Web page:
Thousand Oaks ag-biotech company Ceres said the U.S. Department of Agriculture told the company Feb. 17 that several corn traits Ceres developed do not need to be regulated under a USDA mandate.
For years, Ceres developed genetically modified crops for use in biofuels. Last June, the company switched its focus to developing genetically modified crops for use in food and agriculture. The USDA regulates genetically modified crops under the Plant Protection Act of 2000.
With the exception of 2003, 2005 and 2006, Ceres has not generated a profit since its creation in 1996. As of Aug. 31, 2015, the company had lost $332.1 million in its history. Over the past several years, Ceres cut its staff from 96 to 44.
The company relished the news and said the development will allow it to bring products with the traits to market faster.
“We appreciate the USDA’s diligence in reviewing our inquiry. In this case, the USDA determined that there was no scientific reason to warrant their oversight under current regulations,” said Ceres CEO Richard Hamilton in a news release.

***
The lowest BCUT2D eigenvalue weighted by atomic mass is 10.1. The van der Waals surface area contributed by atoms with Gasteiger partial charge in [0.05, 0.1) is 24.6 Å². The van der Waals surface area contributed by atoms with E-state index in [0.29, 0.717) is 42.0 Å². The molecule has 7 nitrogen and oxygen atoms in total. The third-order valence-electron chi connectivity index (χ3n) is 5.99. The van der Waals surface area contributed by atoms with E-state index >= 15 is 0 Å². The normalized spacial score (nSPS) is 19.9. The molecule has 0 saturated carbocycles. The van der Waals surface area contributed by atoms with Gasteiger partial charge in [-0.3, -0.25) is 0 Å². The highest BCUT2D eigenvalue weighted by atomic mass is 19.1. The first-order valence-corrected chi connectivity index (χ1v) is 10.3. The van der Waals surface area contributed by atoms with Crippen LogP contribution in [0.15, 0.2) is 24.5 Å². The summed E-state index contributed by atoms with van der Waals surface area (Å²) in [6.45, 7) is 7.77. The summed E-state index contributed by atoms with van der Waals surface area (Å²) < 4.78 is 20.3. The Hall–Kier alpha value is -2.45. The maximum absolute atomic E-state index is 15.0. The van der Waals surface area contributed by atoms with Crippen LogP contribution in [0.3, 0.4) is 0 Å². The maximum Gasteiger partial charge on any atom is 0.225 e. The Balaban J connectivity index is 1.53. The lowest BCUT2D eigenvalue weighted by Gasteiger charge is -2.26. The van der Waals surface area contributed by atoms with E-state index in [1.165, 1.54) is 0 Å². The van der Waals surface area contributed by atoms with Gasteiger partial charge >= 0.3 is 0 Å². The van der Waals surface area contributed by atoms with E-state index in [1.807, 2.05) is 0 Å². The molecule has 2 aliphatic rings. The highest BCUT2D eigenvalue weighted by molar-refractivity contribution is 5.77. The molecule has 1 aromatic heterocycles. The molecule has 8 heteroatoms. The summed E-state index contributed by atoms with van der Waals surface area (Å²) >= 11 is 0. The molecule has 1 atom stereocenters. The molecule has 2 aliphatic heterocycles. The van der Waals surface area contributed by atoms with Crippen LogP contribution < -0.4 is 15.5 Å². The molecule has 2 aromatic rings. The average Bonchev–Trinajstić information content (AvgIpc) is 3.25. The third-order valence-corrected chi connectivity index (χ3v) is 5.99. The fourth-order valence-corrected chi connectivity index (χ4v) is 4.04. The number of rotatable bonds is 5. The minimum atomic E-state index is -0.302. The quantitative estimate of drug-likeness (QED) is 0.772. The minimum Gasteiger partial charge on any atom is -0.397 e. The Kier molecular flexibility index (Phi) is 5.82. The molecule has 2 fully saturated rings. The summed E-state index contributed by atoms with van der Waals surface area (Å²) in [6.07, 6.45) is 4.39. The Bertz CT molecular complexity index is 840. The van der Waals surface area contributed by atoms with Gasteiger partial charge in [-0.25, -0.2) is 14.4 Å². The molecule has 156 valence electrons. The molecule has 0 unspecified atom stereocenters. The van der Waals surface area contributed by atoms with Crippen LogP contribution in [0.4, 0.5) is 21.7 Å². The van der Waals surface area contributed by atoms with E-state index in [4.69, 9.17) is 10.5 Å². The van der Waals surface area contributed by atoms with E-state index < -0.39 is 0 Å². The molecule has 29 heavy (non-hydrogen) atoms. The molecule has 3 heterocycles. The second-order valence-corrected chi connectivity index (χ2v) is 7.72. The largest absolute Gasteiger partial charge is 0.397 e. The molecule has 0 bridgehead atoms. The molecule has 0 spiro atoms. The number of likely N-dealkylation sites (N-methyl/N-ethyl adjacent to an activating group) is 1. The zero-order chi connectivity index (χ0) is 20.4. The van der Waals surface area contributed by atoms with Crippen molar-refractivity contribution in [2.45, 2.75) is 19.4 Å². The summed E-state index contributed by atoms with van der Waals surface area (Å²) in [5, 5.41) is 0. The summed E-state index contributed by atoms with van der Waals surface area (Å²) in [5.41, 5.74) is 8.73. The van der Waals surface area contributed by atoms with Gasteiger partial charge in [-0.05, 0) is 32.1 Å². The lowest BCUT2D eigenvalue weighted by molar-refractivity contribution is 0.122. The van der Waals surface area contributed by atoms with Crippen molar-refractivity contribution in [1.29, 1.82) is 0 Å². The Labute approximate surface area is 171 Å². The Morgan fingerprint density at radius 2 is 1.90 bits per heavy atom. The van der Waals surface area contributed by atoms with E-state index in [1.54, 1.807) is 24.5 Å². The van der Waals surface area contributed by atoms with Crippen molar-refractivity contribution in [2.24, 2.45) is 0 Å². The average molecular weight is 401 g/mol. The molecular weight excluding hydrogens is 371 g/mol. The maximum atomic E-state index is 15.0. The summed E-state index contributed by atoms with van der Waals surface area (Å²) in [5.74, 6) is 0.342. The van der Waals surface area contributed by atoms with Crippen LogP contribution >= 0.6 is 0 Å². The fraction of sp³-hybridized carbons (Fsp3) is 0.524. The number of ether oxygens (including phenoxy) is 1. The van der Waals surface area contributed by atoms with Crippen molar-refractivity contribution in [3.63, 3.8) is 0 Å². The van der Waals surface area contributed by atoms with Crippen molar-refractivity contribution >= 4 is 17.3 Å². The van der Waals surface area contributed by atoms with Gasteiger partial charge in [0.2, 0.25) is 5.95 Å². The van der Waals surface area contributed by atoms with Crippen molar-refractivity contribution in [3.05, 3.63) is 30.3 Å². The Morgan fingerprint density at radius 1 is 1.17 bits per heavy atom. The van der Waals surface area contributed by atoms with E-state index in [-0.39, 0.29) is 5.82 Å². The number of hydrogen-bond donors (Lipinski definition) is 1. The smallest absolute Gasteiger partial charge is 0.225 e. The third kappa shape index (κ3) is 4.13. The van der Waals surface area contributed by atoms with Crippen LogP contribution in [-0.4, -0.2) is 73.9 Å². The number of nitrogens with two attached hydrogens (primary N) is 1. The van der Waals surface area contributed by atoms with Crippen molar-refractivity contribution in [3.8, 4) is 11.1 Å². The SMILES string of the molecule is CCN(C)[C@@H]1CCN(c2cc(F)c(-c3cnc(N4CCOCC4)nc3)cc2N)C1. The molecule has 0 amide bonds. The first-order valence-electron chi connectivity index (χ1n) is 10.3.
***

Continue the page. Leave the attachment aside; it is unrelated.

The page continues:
The development was Ceres’ second major development in recent weeks. On Jan. 22, the company was awarded an Australian patent for a trait that allows growers to increase yields without increasing crop inputs like fertilizer.
The patent extends intellectual property protection to the Australian market of a key gene that Ceres has licensed to a multinational crop developer. The patent covers uses of the gene in crops such as corn, soybeans and wheat among others. Ceres plans to offer seed companies a license to that technology in crops not already licensed.
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